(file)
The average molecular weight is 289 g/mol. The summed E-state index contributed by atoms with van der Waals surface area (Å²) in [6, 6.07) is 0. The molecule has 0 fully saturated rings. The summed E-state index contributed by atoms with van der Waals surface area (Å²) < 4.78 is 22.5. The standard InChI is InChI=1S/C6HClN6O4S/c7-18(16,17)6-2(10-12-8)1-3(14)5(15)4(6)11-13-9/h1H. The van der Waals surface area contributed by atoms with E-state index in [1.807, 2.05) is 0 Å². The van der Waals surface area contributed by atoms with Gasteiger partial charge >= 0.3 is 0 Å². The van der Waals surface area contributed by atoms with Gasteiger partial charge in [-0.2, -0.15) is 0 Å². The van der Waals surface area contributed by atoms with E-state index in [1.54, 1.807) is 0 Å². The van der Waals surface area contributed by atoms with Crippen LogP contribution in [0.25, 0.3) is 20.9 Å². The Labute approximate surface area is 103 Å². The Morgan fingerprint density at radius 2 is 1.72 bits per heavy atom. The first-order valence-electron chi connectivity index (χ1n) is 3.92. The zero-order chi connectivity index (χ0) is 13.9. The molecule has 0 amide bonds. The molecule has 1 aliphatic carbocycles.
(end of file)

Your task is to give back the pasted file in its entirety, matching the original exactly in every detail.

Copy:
The average molecular weight is 289 g/mol. The summed E-state index contributed by atoms with van der Waals surface area (Å²) in [6, 6.07) is 0. The molecule has 0 fully saturated rings. The summed E-state index contributed by atoms with van der Waals surface area (Å²) < 4.78 is 22.5. The standard InChI is InChI=1S/C6HClN6O4S/c7-18(16,17)6-2(10-12-8)1-3(14)5(15)4(6)11-13-9/h1H. The van der Waals surface area contributed by atoms with E-state index in [1.807, 2.05) is 0 Å². The van der Waals surface area contributed by atoms with Gasteiger partial charge >= 0.3 is 0 Å². The van der Waals surface area contributed by atoms with Gasteiger partial charge in [-0.2, -0.15) is 0 Å². The van der Waals surface area contributed by atoms with E-state index in [1.54, 1.807) is 0 Å². The van der Waals surface area contributed by atoms with Crippen LogP contribution in [0.25, 0.3) is 20.9 Å². The Labute approximate surface area is 103 Å². The Morgan fingerprint density at radius 2 is 1.72 bits per heavy atom. The first-order valence-electron chi connectivity index (χ1n) is 3.92. The zero-order chi connectivity index (χ0) is 13.9. The molecule has 0 amide bonds. The molecule has 1 aliphatic carbocycles.